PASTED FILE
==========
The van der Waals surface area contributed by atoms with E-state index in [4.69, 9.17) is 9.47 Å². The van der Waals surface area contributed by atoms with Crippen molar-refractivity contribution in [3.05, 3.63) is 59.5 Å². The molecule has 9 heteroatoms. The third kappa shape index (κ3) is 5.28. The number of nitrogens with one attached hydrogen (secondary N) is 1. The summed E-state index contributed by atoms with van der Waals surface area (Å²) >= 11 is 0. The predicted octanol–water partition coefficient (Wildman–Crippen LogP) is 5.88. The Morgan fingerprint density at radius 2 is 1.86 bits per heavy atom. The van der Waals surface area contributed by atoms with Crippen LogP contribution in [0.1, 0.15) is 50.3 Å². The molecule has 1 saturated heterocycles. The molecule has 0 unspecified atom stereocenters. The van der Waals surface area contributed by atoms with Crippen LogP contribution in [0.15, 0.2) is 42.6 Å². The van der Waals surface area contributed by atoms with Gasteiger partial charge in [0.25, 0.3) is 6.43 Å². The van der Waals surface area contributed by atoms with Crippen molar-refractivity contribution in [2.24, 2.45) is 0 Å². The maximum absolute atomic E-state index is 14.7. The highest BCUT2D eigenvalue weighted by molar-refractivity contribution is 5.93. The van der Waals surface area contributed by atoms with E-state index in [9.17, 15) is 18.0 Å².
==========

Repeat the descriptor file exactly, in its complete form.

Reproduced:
The van der Waals surface area contributed by atoms with E-state index in [4.69, 9.17) is 9.47 Å². The van der Waals surface area contributed by atoms with Crippen molar-refractivity contribution in [3.05, 3.63) is 59.5 Å². The molecule has 9 heteroatoms. The third kappa shape index (κ3) is 5.28. The number of nitrogens with one attached hydrogen (secondary N) is 1. The summed E-state index contributed by atoms with van der Waals surface area (Å²) >= 11 is 0. The predicted octanol–water partition coefficient (Wildman–Crippen LogP) is 5.88. The Morgan fingerprint density at radius 2 is 1.86 bits per heavy atom. The van der Waals surface area contributed by atoms with Crippen LogP contribution in [0.1, 0.15) is 50.3 Å². The molecule has 1 saturated heterocycles. The molecule has 0 unspecified atom stereocenters. The van der Waals surface area contributed by atoms with Crippen LogP contribution in [0.15, 0.2) is 42.6 Å². The van der Waals surface area contributed by atoms with Gasteiger partial charge in [0.25, 0.3) is 6.43 Å². The van der Waals surface area contributed by atoms with Crippen molar-refractivity contribution in [2.24, 2.45) is 0 Å². The maximum absolute atomic E-state index is 14.7. The highest BCUT2D eigenvalue weighted by molar-refractivity contribution is 5.93. The van der Waals surface area contributed by atoms with E-state index in [9.17, 15) is 18.0 Å².